Around the Area

We have been busy on our third week here at Gulf Shores.

Walking has become a big part of this adventure we are on. Some days we are walking five plus miles and other days maybe two.

This was not the case when John and I visited Fort Morgan. After we toured the fort we set off on the beach. We passed several fisherman and soon there was no one but us. We walked and walked and I remember John saying something about the Sahara Desert! I told him to trust me, if we stayed on the beach we would come to a beach road that would take us back to the entrance of the fort. We did finally reach that road, we walked almost seven miles on that little excursion.

This is the lighthouse on Sand Island. The only thing remaining after all the storms is the lighthouse.

Now, about Fort Morgan, Alabama. I will not go into as much depth as I did with Fort Pickens, but if you have questions I might be able to answer them.

Construction on Fort Morgan began in 1819 on the site of the former Fort Bowyer which was less than a decade old. It took fifteen years to complete. Over two hundred enslaved persons labored to make the thirty million brick and mortar fort. The total cost of the fort was $1,026,778 in the year 1834.

I was really taken back when I learned how the US government and slave owners in the region arranged slave lease contracts for the labor of the forts built along the gulf coast. Thank goodness the Union won the Civil War and President Lincolns desire to free all slaves came about.

Fort Morgans military history starts at the War of 1812 and ends in World War II. In 1947 the War Department deeded Fort Morgan to the State of Alabama for use as a historical park.

The fort is in the shape of a star. There is a glacis to the first wall and a dry moat between that and the actual fort.

Glacis

Tunnel through the outside wall and the glacis.

Sally Port

Dry Moat

Once inside the fort there are ten flank casemates which contained two 24-pounder howitzers.

Casemates were located in the fort underneath.

Cisterns for fresh water

The Panama Mount, a gun mount made for rotation of a 155mm gun

The disappearing gun. Used 268 pounds of explosives to fire a 1046 pound shell up to 8 1/2 miles

The fort has seven batteries through its massiveness. Here are pictures of some of those.

Battery Duportail was built inside the fort. Note the rails to move the heavy equipment.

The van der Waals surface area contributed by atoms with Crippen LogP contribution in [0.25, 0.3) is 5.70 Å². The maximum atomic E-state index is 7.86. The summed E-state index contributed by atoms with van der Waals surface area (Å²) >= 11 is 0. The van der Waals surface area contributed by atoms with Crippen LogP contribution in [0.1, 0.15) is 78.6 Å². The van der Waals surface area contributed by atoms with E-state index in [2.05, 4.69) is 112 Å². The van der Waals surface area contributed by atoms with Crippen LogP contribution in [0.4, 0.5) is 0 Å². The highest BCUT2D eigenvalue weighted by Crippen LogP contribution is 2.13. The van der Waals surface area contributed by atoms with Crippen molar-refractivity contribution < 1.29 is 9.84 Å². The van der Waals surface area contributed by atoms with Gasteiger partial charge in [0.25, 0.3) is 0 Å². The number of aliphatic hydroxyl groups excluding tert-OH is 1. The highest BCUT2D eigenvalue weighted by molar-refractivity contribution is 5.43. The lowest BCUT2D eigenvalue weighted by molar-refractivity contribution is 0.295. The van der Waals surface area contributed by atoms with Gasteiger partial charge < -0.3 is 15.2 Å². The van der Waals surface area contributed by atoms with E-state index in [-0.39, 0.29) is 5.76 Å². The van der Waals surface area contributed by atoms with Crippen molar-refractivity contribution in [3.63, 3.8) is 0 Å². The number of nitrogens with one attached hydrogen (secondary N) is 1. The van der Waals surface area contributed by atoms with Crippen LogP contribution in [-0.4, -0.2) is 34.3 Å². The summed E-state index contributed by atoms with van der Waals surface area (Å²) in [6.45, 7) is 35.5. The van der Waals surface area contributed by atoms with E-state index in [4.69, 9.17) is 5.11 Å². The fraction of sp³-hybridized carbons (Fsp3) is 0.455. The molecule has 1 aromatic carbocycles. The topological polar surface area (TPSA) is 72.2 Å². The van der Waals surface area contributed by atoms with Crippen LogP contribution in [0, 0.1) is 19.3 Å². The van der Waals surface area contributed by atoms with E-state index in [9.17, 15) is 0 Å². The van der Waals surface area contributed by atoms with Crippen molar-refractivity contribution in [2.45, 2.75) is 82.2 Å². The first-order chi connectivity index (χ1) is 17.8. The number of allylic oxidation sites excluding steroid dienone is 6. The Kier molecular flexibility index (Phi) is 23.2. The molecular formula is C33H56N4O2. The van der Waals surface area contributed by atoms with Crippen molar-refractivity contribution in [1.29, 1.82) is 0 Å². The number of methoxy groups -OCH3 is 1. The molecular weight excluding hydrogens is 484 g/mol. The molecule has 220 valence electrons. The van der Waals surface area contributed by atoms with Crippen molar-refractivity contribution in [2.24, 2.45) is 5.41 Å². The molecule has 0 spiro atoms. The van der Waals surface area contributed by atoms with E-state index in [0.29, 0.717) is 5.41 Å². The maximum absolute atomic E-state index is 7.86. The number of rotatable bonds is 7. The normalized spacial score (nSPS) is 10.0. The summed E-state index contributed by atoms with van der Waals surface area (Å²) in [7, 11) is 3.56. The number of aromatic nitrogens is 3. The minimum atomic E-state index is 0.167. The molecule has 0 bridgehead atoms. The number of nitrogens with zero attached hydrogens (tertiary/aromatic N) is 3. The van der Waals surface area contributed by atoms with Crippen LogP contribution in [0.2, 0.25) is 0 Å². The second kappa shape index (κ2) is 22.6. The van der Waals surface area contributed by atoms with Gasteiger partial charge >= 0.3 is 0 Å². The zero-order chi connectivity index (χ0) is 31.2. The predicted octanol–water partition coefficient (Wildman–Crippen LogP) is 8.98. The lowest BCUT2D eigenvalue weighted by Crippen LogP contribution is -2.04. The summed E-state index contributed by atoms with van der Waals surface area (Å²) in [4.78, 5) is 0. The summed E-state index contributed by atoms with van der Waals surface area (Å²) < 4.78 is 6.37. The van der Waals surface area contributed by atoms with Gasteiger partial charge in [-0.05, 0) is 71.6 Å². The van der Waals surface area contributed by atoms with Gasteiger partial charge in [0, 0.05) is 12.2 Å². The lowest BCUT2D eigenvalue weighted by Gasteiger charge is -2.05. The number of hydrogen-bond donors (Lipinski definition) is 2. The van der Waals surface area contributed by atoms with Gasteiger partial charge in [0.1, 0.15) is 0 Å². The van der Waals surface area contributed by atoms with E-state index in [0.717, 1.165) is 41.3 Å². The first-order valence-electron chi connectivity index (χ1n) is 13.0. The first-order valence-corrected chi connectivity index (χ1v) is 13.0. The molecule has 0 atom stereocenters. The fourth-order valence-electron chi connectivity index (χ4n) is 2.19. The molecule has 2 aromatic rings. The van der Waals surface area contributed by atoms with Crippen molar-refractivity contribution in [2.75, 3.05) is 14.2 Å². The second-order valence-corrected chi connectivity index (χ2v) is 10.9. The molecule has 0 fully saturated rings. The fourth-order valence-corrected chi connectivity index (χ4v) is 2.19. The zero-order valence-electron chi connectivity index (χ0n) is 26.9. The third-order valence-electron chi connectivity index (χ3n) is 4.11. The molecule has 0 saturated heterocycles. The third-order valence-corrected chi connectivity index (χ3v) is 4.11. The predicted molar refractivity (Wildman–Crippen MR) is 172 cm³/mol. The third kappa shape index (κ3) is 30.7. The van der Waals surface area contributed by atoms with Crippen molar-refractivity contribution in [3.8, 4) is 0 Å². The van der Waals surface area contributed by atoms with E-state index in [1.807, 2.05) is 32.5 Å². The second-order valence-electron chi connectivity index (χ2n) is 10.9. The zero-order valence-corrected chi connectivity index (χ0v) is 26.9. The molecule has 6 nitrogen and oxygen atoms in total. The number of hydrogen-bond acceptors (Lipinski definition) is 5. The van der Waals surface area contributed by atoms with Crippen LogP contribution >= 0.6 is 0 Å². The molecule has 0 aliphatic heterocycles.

Other pictures from our visit to the fort.

Two quick stories. One prisoner of war is said to have hung himself in one of the cells, he still hangs around! Ha! Get it?

The other is of a young woman found dead on the beach outside the fort. Her apparition has been seen late at night. People say you can hear her screams from her attackers pursuit. She is buried somewhere on the fort grounds.

Historian and custodian of Fort Morgan for 23 years, Hatchett Chandler is buried outside the fort walls.

Fort Morgan has an awesome museum on the forts history. Pictures and artifacts tell the story of the fort.

Switching gears a little, let’s talk about the donuts made for all meals!

Tracy chasing the birds on the beach and working off that donut!

The beautiful colors in the sky at the end of the day.

A nice relaxing morning on the beach chalking up another six miles! To the pier and back.

Sunsets of the Lagoon.

If you zoom in, you can see the web of sea oats.

Good Morning! Taking a ferry from Fort Morgan to Dauphin Island. Five bucks to ride there and back. It was way more expensive for people with cars. But, you know we like to walk and we are in walking distance to the places we want to visit. (Plus, we are just cheap!)

Like a kid on Christmas morning! Interesting facts: John firsts, never had fritos until I offered him some. Never has had spiced rum until I made him a drink. Never ate swamp soup and never had a s’more.

Natural gas rigs in Mobile Bay.

Dauphin Island from the ferry.

Fort Gaines from the ferry.

This day we visited the Dauphin Island Estuarium and I will have a first!

Never pass up a photo op!

The Estuarium opened in 1998 to educate people about the fragile eco system of the habitats of coastal Alabama.

100 local species and plants can be observed throughout this 12,000 square foot facility which is open year round.

Turtles

Seahorse